Growers of gigantic avocado swept up in media frenzy

The Avozilla, weighing up to 1.8 kilograms – four times the size of regular avocados – has proven to be more popular than the Groves family could have ever dreamed. The tropical fruit growers have been bombarded with curiosity from journalists and fruit enthusiasts ever since they sent their first box of Avozillas to market in June.

Originally from South Africa, Avozillas aren’t a new phenomenon, but they are new to Australia.

Interestingly enough, the gigantic fruit is not genetically-modified but is a cross between two sub-species of avocado. They taste just like regular avocados, but with a softer consistency that makes them more ‘buttery’ and easier to spread.

Fortunately for shoppers, the fruit of 400 trees, which were planted four years ago under trial arrangements with the Australian Nurserymen’s Fruit Improvement Company (ANFIC), were distributed to wholesale markets in four capital cities around the country.

The growers behind it all – Ian, Sandi and their son David, have described the resulting media frenzy as ‘bizarre’.

“The other day a Japanese couple who had flown to Australia for their holiday, drove up to our farm just to look at our Avozilla,” said Sandi.

“We gave them one and their eyes lit up – they were very lucky as it was the very last fruit on the farm.”

Ian said that it’s nice to have a good news story concerning fruit and vegetables.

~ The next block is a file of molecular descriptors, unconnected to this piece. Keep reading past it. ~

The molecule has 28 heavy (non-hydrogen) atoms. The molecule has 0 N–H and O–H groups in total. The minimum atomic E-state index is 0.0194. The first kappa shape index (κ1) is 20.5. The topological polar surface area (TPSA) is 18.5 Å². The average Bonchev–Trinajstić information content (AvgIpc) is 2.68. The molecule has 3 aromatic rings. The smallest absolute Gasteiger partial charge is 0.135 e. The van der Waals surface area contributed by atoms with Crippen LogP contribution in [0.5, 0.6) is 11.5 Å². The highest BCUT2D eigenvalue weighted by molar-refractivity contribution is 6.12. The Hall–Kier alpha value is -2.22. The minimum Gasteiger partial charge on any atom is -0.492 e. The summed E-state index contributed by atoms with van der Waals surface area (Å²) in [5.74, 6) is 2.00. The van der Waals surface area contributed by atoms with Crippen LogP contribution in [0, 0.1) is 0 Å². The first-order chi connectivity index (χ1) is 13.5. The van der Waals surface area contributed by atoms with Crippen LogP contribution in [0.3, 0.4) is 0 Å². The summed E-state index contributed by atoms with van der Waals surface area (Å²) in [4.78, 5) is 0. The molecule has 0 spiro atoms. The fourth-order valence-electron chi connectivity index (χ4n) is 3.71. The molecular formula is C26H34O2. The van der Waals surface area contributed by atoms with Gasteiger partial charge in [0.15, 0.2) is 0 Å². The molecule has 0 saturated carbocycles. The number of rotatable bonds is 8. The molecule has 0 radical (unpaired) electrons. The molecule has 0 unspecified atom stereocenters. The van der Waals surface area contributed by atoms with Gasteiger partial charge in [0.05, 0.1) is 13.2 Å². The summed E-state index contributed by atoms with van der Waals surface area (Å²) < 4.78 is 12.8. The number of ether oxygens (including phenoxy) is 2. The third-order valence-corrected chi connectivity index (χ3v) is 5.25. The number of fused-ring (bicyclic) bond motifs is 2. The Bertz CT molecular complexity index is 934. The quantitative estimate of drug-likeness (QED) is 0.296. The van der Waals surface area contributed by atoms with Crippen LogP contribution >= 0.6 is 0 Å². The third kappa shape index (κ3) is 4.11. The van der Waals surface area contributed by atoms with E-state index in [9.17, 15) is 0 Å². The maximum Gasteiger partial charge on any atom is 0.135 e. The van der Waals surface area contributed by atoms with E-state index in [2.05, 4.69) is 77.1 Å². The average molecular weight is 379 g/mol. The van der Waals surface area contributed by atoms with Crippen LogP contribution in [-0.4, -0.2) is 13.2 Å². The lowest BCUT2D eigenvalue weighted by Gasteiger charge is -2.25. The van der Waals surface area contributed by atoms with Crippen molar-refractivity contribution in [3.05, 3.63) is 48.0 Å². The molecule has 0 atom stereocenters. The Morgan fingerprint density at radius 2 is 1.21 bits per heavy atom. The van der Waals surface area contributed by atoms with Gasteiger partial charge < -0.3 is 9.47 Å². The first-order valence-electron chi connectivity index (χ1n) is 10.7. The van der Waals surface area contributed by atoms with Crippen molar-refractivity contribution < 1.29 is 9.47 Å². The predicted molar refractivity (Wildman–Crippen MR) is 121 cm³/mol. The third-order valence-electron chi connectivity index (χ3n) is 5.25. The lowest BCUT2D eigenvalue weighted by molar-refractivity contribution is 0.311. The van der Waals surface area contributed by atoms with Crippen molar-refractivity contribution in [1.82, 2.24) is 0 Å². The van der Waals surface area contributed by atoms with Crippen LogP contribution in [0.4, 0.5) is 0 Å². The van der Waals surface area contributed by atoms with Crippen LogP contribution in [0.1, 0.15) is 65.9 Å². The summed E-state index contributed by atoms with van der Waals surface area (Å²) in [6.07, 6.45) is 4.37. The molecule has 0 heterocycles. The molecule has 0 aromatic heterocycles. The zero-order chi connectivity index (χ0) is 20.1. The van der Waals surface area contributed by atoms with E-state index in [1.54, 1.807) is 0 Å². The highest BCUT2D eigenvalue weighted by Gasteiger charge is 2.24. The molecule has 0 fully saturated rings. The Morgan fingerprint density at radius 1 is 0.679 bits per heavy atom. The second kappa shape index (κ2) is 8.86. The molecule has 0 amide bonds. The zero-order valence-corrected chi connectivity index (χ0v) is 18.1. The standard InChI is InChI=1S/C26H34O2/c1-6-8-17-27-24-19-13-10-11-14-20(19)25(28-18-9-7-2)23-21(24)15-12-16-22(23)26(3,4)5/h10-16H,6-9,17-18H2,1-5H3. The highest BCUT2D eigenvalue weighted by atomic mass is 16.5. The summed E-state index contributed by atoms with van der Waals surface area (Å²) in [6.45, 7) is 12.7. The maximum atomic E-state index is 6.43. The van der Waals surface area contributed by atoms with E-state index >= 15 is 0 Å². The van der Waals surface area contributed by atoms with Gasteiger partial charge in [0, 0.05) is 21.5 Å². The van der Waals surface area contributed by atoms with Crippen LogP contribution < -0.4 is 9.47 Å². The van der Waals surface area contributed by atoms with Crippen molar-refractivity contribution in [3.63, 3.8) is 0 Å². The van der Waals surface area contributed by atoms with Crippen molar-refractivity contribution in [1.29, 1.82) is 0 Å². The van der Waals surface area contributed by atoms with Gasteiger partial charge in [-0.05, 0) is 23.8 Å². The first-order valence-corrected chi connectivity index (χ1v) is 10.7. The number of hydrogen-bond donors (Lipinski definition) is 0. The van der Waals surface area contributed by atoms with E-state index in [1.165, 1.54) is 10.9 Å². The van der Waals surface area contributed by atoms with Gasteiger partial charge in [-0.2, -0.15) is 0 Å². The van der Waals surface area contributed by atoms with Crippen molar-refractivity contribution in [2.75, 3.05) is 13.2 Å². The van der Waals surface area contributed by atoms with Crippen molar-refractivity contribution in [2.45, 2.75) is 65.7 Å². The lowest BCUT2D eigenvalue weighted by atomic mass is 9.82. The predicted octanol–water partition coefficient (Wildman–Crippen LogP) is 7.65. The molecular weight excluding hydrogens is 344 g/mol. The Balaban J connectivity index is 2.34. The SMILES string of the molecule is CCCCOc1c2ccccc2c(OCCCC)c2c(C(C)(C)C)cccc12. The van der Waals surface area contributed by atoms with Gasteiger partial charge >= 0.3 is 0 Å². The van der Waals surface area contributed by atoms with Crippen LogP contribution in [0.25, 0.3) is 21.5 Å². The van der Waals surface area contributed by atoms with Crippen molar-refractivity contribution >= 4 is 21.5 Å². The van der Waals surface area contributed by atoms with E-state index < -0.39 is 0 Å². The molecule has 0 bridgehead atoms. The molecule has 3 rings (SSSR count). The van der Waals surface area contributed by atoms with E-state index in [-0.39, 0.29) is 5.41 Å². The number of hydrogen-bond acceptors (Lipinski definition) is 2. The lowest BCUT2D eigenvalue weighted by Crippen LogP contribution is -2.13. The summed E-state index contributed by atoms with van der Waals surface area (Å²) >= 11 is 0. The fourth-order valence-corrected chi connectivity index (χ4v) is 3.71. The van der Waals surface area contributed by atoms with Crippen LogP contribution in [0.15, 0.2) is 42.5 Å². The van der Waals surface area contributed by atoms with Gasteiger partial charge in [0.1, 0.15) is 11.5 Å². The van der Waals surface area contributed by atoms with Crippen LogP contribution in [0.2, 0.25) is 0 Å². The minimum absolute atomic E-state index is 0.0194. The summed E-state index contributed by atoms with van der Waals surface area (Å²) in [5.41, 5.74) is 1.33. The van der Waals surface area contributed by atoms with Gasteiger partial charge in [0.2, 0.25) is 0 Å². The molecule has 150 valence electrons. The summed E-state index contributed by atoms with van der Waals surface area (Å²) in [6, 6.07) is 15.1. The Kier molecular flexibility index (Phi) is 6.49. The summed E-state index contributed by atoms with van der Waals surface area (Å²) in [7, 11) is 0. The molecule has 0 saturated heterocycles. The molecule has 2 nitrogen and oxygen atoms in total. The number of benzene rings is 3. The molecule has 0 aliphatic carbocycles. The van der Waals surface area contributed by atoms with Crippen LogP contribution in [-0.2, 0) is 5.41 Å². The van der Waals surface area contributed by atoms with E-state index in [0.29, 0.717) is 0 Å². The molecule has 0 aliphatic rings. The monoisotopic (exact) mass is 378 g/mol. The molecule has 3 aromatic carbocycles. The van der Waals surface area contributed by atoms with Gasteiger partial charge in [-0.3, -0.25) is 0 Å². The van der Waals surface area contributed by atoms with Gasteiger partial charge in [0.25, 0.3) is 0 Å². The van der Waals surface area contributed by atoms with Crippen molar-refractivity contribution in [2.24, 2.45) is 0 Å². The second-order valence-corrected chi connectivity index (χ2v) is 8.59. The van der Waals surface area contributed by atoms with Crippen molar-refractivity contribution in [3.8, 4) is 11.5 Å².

“We consider good media for any fruit is good media for all fruit so hopefully all the talk about Avozilla will influence people to go out and buy more fruit,” he said.

Despite the initial excitement over the Avozilla fruit, the Groves family only expect it to be a small niche market and at this early stage are still learning how to get good production off the trees.

Avozillas may have thrust them into the worldwide spotlight, but Ian and Sandi have been in the business of growing fruit for more than four decades with their main focus now being on mangoes, lychees, avocado and carambola. They also grow a variety of other smaller lines of exotic fruits including loquats, dragon fruit, and wax jambu.

On the outskirts of Yeppoon in Bungundarra, the Groves grow more than 20,000 trees. They used to reside in Yeppoon but Ian and Sandi built a home on ‘Middle Ridge’ so the children could see more of their father while growing up. This also eliminated the hassle of travelling daily.

“It means now we can work all day and all night,” Ian jokes.

The Groves believe in sustainable farming and self-supply water from three catchment dams and several bores around their property, relying completely on drip irrigation to minimise water-use. Their environmental practices and policies include run-off catchment ponds, wildlife corridors, planted windbreaks, integrated pest management, 100 per cent ground cover and mulching to suppress weeds, conserve moisture and improve soil quality.

In the last twelve years, the business has undergone significant changes since David came to work full-time, including a shift in Sandi and Ian’s responsibilities.

“Ian used to run the paddock crew while I ran the shed, but now he’s in the shed with me most of the time. This is just as well with the massive increase in paperwork with all the additional compliance now required,” Sandi said.

“Sandi runs the technical side of the shed and I run the mechanical side,” Ian added.

“I’ve got it easy. She’s got to use her brain.”

Meanwhile, David manages the harvest crew and is the project manager in the off-season. He’s become very proficient in building sheds, operating machinery and developing new blocks of land for tree planting.